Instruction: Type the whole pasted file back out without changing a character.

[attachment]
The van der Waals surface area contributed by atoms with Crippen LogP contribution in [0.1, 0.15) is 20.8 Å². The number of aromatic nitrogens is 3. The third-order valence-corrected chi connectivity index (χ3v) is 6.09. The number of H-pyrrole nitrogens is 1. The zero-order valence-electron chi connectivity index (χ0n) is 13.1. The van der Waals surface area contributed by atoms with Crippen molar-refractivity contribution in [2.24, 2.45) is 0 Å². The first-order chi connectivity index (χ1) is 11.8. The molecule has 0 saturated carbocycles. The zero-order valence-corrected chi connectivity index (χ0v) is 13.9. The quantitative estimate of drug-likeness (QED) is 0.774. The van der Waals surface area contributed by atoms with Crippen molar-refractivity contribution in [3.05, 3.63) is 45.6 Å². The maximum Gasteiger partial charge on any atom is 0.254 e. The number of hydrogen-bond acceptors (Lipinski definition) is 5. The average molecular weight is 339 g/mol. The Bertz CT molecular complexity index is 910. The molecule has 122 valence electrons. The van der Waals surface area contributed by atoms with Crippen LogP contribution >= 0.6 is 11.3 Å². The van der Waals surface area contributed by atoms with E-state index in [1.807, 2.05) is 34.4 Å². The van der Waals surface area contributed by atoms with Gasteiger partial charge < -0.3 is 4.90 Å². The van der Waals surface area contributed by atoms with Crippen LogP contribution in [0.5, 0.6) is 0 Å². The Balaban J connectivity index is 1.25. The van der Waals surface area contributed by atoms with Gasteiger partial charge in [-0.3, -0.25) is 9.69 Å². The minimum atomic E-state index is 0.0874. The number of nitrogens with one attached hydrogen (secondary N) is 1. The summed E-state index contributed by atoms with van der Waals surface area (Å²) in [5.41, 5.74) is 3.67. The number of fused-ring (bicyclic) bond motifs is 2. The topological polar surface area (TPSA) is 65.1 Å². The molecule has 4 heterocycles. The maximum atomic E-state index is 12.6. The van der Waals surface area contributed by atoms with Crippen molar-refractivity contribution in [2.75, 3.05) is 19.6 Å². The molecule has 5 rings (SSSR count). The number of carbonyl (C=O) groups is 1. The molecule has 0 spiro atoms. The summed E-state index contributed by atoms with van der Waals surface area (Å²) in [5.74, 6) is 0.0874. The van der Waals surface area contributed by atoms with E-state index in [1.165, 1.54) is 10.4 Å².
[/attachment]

The van der Waals surface area contributed by atoms with Crippen LogP contribution in [0.1, 0.15) is 20.8 Å². The number of aromatic nitrogens is 3. The third-order valence-corrected chi connectivity index (χ3v) is 6.09. The number of H-pyrrole nitrogens is 1. The zero-order valence-electron chi connectivity index (χ0n) is 13.1. The van der Waals surface area contributed by atoms with Crippen molar-refractivity contribution in [2.24, 2.45) is 0 Å². The first-order chi connectivity index (χ1) is 11.8. The molecule has 0 saturated carbocycles. The zero-order valence-corrected chi connectivity index (χ0v) is 13.9. The quantitative estimate of drug-likeness (QED) is 0.774. The van der Waals surface area contributed by atoms with Crippen molar-refractivity contribution in [3.05, 3.63) is 45.6 Å². The maximum Gasteiger partial charge on any atom is 0.254 e. The number of hydrogen-bond acceptors (Lipinski definition) is 5. The average molecular weight is 339 g/mol. The Bertz CT molecular complexity index is 910. The molecule has 122 valence electrons. The van der Waals surface area contributed by atoms with Crippen LogP contribution >= 0.6 is 11.3 Å². The van der Waals surface area contributed by atoms with E-state index in [1.807, 2.05) is 34.4 Å². The van der Waals surface area contributed by atoms with Gasteiger partial charge < -0.3 is 4.90 Å². The van der Waals surface area contributed by atoms with Crippen LogP contribution in [0.5, 0.6) is 0 Å². The Balaban J connectivity index is 1.25. The van der Waals surface area contributed by atoms with Gasteiger partial charge in [-0.3, -0.25) is 9.69 Å². The minimum atomic E-state index is 0.0874. The number of nitrogens with one attached hydrogen (secondary N) is 1. The summed E-state index contributed by atoms with van der Waals surface area (Å²) in [5.41, 5.74) is 3.67. The number of fused-ring (bicyclic) bond motifs is 2. The topological polar surface area (TPSA) is 65.1 Å². The molecule has 4 heterocycles. The maximum atomic E-state index is 12.6. The van der Waals surface area contributed by atoms with Crippen molar-refractivity contribution in [2.75, 3.05) is 19.6 Å². The molecule has 5 rings (SSSR count). The number of carbonyl (C=O) groups is 1. The molecule has 0 spiro atoms. The summed E-state index contributed by atoms with van der Waals surface area (Å²) in [5.74, 6) is 0.0874. The van der Waals surface area contributed by atoms with E-state index in [1.165, 1.54) is 10.4 Å².